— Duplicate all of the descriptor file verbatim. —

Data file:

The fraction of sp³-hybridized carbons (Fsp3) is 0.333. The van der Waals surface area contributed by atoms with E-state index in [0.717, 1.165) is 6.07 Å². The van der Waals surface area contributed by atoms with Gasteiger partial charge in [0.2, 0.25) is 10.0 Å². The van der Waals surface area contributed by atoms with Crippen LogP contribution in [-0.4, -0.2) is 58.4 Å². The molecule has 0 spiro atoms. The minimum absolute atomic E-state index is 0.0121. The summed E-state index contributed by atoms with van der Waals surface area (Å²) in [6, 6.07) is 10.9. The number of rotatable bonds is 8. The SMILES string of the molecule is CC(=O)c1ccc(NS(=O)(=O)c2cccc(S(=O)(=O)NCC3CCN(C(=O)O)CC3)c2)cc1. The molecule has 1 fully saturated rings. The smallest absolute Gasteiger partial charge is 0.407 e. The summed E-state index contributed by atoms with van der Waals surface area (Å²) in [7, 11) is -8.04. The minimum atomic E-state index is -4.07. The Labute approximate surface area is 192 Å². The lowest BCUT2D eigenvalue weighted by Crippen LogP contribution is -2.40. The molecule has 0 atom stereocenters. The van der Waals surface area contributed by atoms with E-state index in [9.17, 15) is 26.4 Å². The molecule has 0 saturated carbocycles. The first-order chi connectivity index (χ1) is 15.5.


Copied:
The fraction of sp³-hybridized carbons (Fsp3) is 0.333. The van der Waals surface area contributed by atoms with E-state index in [0.717, 1.165) is 6.07 Å². The van der Waals surface area contributed by atoms with Gasteiger partial charge in [0.2, 0.25) is 10.0 Å². The van der Waals surface area contributed by atoms with Crippen LogP contribution in [-0.4, -0.2) is 58.4 Å². The molecule has 0 spiro atoms. The minimum absolute atomic E-state index is 0.0121. The summed E-state index contributed by atoms with van der Waals surface area (Å²) in [6, 6.07) is 10.9. The number of rotatable bonds is 8. The SMILES string of the molecule is CC(=O)c1ccc(NS(=O)(=O)c2cccc(S(=O)(=O)NCC3CCN(C(=O)O)CC3)c2)cc1. The molecule has 1 fully saturated rings. The smallest absolute Gasteiger partial charge is 0.407 e. The summed E-state index contributed by atoms with van der Waals surface area (Å²) in [7, 11) is -8.04. The minimum atomic E-state index is -4.07. The Labute approximate surface area is 192 Å². The lowest BCUT2D eigenvalue weighted by Crippen LogP contribution is -2.40. The molecule has 0 atom stereocenters. The van der Waals surface area contributed by atoms with E-state index in [9.17, 15) is 26.4 Å². The molecule has 0 saturated carbocycles. The first-order chi connectivity index (χ1) is 15.5.